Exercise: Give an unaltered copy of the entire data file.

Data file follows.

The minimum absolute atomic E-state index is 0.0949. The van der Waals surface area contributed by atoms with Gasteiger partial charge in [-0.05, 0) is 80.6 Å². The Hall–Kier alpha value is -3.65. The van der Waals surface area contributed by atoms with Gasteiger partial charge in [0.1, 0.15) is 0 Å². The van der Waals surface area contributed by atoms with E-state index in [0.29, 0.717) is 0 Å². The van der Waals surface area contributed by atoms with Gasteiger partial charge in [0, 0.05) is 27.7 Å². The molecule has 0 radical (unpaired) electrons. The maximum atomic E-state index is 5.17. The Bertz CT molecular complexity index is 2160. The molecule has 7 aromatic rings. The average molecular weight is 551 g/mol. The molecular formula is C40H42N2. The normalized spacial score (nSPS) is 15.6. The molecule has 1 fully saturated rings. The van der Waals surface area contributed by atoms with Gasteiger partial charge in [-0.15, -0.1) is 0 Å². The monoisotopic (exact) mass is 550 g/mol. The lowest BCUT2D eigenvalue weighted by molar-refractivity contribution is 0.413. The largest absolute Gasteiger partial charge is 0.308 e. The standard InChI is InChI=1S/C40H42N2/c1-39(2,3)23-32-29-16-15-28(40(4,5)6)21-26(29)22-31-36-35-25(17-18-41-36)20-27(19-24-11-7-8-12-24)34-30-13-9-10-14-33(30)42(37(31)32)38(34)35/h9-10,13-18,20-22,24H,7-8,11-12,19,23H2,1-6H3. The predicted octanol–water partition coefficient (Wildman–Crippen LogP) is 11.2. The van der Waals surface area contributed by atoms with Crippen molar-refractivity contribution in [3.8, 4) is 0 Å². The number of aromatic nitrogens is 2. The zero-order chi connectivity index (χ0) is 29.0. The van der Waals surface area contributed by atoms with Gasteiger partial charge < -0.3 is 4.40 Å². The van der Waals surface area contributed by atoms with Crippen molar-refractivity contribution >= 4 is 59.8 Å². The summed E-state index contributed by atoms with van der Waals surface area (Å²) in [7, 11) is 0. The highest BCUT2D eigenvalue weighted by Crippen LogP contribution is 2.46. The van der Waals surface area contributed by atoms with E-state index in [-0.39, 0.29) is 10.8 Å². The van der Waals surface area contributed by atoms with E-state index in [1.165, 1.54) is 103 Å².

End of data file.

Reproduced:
The minimum absolute atomic E-state index is 0.0949. The van der Waals surface area contributed by atoms with Gasteiger partial charge in [-0.05, 0) is 80.6 Å². The Hall–Kier alpha value is -3.65. The van der Waals surface area contributed by atoms with Gasteiger partial charge in [0.1, 0.15) is 0 Å². The van der Waals surface area contributed by atoms with E-state index in [0.29, 0.717) is 0 Å². The van der Waals surface area contributed by atoms with Gasteiger partial charge in [0, 0.05) is 27.7 Å². The molecule has 0 radical (unpaired) electrons. The maximum atomic E-state index is 5.17. The Bertz CT molecular complexity index is 2160. The molecule has 7 aromatic rings. The average molecular weight is 551 g/mol. The molecular formula is C40H42N2. The normalized spacial score (nSPS) is 15.6. The molecule has 1 fully saturated rings. The van der Waals surface area contributed by atoms with Gasteiger partial charge in [-0.15, -0.1) is 0 Å². The monoisotopic (exact) mass is 550 g/mol. The lowest BCUT2D eigenvalue weighted by molar-refractivity contribution is 0.413. The largest absolute Gasteiger partial charge is 0.308 e. The standard InChI is InChI=1S/C40H42N2/c1-39(2,3)23-32-29-16-15-28(40(4,5)6)21-26(29)22-31-36-35-25(17-18-41-36)20-27(19-24-11-7-8-12-24)34-30-13-9-10-14-33(30)42(37(31)32)38(34)35/h9-10,13-18,20-22,24H,7-8,11-12,19,23H2,1-6H3. The predicted octanol–water partition coefficient (Wildman–Crippen LogP) is 11.2. The van der Waals surface area contributed by atoms with Crippen molar-refractivity contribution in [3.8, 4) is 0 Å². The number of aromatic nitrogens is 2. The zero-order chi connectivity index (χ0) is 29.0. The van der Waals surface area contributed by atoms with Gasteiger partial charge < -0.3 is 4.40 Å². The van der Waals surface area contributed by atoms with Crippen molar-refractivity contribution >= 4 is 59.8 Å². The summed E-state index contributed by atoms with van der Waals surface area (Å²) in [7, 11) is 0. The highest BCUT2D eigenvalue weighted by Crippen LogP contribution is 2.46. The van der Waals surface area contributed by atoms with E-state index in [-0.39, 0.29) is 10.8 Å². The van der Waals surface area contributed by atoms with E-state index in [1.165, 1.54) is 103 Å².